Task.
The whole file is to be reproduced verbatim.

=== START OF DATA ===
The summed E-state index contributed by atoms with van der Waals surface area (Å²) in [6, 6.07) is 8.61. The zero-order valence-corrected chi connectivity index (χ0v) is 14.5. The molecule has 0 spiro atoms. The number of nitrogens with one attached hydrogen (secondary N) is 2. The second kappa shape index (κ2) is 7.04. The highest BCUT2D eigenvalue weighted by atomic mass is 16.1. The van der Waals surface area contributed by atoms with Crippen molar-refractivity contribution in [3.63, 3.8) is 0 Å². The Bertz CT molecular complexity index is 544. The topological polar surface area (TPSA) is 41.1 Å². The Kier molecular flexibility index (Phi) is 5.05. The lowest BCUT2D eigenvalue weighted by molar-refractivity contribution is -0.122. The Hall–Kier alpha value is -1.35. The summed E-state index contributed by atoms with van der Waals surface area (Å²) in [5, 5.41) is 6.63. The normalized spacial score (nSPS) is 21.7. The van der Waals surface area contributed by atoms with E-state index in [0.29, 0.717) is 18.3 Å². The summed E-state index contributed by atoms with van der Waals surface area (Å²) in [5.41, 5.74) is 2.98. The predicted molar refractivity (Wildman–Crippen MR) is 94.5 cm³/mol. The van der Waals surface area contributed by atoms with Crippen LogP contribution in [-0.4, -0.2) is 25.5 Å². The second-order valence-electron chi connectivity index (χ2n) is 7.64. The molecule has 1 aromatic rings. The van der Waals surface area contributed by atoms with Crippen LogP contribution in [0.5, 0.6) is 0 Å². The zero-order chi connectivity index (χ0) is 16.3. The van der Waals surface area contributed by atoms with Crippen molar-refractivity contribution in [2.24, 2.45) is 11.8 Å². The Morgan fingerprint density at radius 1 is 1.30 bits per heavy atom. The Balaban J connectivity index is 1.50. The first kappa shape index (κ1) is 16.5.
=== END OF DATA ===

The summed E-state index contributed by atoms with van der Waals surface area (Å²) in [6, 6.07) is 8.61. The zero-order valence-corrected chi connectivity index (χ0v) is 14.5. The molecule has 0 spiro atoms. The number of nitrogens with one attached hydrogen (secondary N) is 2. The second kappa shape index (κ2) is 7.04. The highest BCUT2D eigenvalue weighted by atomic mass is 16.1. The van der Waals surface area contributed by atoms with Crippen molar-refractivity contribution in [3.63, 3.8) is 0 Å². The Bertz CT molecular complexity index is 544. The topological polar surface area (TPSA) is 41.1 Å². The Kier molecular flexibility index (Phi) is 5.05. The lowest BCUT2D eigenvalue weighted by molar-refractivity contribution is -0.122. The Hall–Kier alpha value is -1.35. The summed E-state index contributed by atoms with van der Waals surface area (Å²) in [5, 5.41) is 6.63. The normalized spacial score (nSPS) is 21.7. The van der Waals surface area contributed by atoms with E-state index in [0.29, 0.717) is 18.3 Å². The summed E-state index contributed by atoms with van der Waals surface area (Å²) in [5.41, 5.74) is 2.98. The predicted molar refractivity (Wildman–Crippen MR) is 94.5 cm³/mol. The van der Waals surface area contributed by atoms with Crippen LogP contribution in [-0.4, -0.2) is 25.5 Å². The second-order valence-electron chi connectivity index (χ2n) is 7.64. The molecule has 1 aromatic rings. The van der Waals surface area contributed by atoms with Crippen LogP contribution in [0.5, 0.6) is 0 Å². The zero-order chi connectivity index (χ0) is 16.3. The van der Waals surface area contributed by atoms with Crippen molar-refractivity contribution in [2.24, 2.45) is 11.8 Å². The Morgan fingerprint density at radius 1 is 1.30 bits per heavy atom. The Balaban J connectivity index is 1.50. The first kappa shape index (κ1) is 16.5.